Raiding the Broken World by Koen ter Horst

Don't even think about sharing this article.

This short story was submitted to the Post Apocalyptic Media Short Story Contest for 2021. All rights belong to the writer.

The drawer fell from the cabinet and onto the floor with a loud clang. Documents and folders sailed across the concrete in every direction. Owain’s hand flew to the grip of his flanged mace. His body tensed as he held his breath and tucked his tail between his legs. He could hear no sound nor feel any vibrations except those from his pounding heart.

After a minute, he slowly exhaled, calming his nerves. Sudden noise could awaken monsters, and the fewer of those he had to fight, the better.

He knelt down and put his candle holder on the ground. Sifting through ancient documents like these was a large investment of time and rarely paid off. Still, he had plenty of rations and was not tight for Grams at the moment. He could indulge himself in his hobby. Few raiders browsed the ancient documents and fewer still could read them. Owain could not read the documents per se—as the humans had never agreed on a single language—but he did know a few words across the tongues local to this area. Enough to pick out anything of interest. There were people at the raider’s union who could translate it for him later. In fact, he knew one who would do it for free.

He took a small blanket from his pack and made himself a comfortable area to sit in. Like the filing cabinet, the ancient chair and desk in the room could not be trusted. After organizing the documents he sat down and took the first piece of paper.

After about two hours, Owain held a document that piqued his interest. It was a yellowed folder with a few pieces of paper in it. On the folder were bold, red letters he recognized. Information with those words on it was usually hidden away in the strangest places, but most of it was useless to him.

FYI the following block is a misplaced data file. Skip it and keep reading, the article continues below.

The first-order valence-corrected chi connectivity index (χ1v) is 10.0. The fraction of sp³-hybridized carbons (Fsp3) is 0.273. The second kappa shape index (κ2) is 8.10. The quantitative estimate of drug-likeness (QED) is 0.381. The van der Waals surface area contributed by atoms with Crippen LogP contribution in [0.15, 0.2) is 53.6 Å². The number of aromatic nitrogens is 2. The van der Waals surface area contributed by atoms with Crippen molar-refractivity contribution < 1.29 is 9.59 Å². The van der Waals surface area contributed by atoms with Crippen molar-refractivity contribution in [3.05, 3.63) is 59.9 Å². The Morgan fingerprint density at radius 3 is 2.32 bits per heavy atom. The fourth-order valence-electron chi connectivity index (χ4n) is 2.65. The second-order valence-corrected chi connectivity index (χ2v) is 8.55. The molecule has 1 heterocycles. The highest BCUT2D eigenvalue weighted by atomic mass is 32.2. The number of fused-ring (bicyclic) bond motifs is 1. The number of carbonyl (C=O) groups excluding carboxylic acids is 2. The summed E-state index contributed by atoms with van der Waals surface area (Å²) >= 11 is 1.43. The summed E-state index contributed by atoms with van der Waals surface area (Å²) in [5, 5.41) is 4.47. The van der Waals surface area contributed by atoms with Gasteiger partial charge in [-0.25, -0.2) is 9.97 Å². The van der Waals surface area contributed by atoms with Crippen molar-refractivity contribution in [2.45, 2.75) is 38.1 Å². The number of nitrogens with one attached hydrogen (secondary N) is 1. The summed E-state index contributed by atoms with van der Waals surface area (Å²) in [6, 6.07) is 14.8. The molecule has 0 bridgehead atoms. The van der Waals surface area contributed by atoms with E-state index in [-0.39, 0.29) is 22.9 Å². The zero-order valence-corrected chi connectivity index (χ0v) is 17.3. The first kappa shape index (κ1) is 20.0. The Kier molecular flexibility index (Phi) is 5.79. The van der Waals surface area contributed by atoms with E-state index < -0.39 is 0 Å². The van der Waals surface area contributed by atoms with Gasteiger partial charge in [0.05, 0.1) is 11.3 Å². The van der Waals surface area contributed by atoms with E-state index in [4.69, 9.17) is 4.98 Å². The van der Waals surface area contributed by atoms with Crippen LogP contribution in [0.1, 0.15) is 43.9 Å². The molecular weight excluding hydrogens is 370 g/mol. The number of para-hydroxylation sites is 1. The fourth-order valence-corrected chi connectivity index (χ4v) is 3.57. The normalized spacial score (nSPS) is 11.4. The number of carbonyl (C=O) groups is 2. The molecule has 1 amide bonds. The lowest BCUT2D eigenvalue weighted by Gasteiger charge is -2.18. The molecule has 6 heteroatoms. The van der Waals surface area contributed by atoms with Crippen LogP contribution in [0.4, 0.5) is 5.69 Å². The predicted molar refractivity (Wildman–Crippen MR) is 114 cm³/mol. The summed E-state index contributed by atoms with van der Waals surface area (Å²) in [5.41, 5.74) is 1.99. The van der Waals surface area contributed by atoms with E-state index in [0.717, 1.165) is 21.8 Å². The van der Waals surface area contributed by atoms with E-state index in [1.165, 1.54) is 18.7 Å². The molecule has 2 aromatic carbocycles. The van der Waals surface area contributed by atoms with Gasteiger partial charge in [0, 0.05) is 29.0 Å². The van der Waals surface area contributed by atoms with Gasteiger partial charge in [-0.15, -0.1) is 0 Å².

This document, however, had frequent uses of a word he had learned; “magie,” which meant ‘magic’ in the local language. It was rare to find documents about magic. History lessons taught him that the humans had gone extinct when they unleashed magic. The folder held a small painting.

These tiny paintings were a miracle to Owain, as their level of detail was so precise. He had seen quite a few, but rarely one like this. It was painted to look blurred, and the painting itself depicted what looked like a drawn schematic. He could barely make out a cup-like object. Why would anybody make a painting of a drawing? Still, the mention of magic made him curious enough that he put the folder in his backpack. He would enjoy reading a translation of this later. For now, he set aside his curiosity and continued to look through the piles of paper all around him.

Owain stepped outside four hours later. He stretched as the softest of breezes stroked his fur. He liked exploring underground ruins, but it was always nice to be back out in the open. Above him he could see the thick layer of clouds that covered Gaia. Dark shadows on the clouds betrayed where the skylands of Aerar hung close to the low sky.